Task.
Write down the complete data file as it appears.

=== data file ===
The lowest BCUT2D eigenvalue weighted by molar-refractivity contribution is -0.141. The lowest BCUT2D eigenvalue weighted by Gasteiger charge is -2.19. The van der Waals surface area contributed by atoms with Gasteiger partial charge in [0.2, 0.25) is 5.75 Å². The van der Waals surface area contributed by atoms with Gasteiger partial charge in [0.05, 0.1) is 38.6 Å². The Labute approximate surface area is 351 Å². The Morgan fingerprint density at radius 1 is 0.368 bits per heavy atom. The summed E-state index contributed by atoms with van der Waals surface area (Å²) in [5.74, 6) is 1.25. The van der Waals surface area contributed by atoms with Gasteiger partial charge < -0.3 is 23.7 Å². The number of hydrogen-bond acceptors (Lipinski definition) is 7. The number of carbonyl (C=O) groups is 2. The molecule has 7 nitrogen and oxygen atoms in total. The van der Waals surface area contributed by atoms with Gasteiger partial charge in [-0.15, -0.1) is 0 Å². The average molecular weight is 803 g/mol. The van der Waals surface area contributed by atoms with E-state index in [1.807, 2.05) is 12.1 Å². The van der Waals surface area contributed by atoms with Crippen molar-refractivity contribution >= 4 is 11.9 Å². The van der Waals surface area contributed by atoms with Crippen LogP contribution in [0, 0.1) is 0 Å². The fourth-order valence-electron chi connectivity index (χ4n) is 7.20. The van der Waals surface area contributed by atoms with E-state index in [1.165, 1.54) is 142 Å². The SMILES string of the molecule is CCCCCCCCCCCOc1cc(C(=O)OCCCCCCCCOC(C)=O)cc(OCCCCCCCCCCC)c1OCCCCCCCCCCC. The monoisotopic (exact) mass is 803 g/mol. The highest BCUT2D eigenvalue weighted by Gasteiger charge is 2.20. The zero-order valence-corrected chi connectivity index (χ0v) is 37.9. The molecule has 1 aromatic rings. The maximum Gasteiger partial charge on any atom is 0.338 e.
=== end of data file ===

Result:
The lowest BCUT2D eigenvalue weighted by molar-refractivity contribution is -0.141. The lowest BCUT2D eigenvalue weighted by Gasteiger charge is -2.19. The van der Waals surface area contributed by atoms with Gasteiger partial charge in [0.2, 0.25) is 5.75 Å². The van der Waals surface area contributed by atoms with Gasteiger partial charge in [0.05, 0.1) is 38.6 Å². The Labute approximate surface area is 351 Å². The Morgan fingerprint density at radius 1 is 0.368 bits per heavy atom. The summed E-state index contributed by atoms with van der Waals surface area (Å²) in [5.74, 6) is 1.25. The van der Waals surface area contributed by atoms with Gasteiger partial charge < -0.3 is 23.7 Å². The number of hydrogen-bond acceptors (Lipinski definition) is 7. The number of carbonyl (C=O) groups is 2. The molecule has 7 nitrogen and oxygen atoms in total. The van der Waals surface area contributed by atoms with Gasteiger partial charge in [-0.15, -0.1) is 0 Å². The average molecular weight is 803 g/mol. The van der Waals surface area contributed by atoms with E-state index in [1.807, 2.05) is 12.1 Å². The van der Waals surface area contributed by atoms with Crippen molar-refractivity contribution >= 4 is 11.9 Å². The van der Waals surface area contributed by atoms with Crippen LogP contribution in [0, 0.1) is 0 Å². The fourth-order valence-electron chi connectivity index (χ4n) is 7.20. The van der Waals surface area contributed by atoms with E-state index in [1.165, 1.54) is 142 Å². The SMILES string of the molecule is CCCCCCCCCCCOc1cc(C(=O)OCCCCCCCCOC(C)=O)cc(OCCCCCCCCCCC)c1OCCCCCCCCCCC. The monoisotopic (exact) mass is 803 g/mol. The highest BCUT2D eigenvalue weighted by Gasteiger charge is 2.20. The zero-order valence-corrected chi connectivity index (χ0v) is 37.9. The molecule has 1 aromatic rings. The maximum Gasteiger partial charge on any atom is 0.338 e.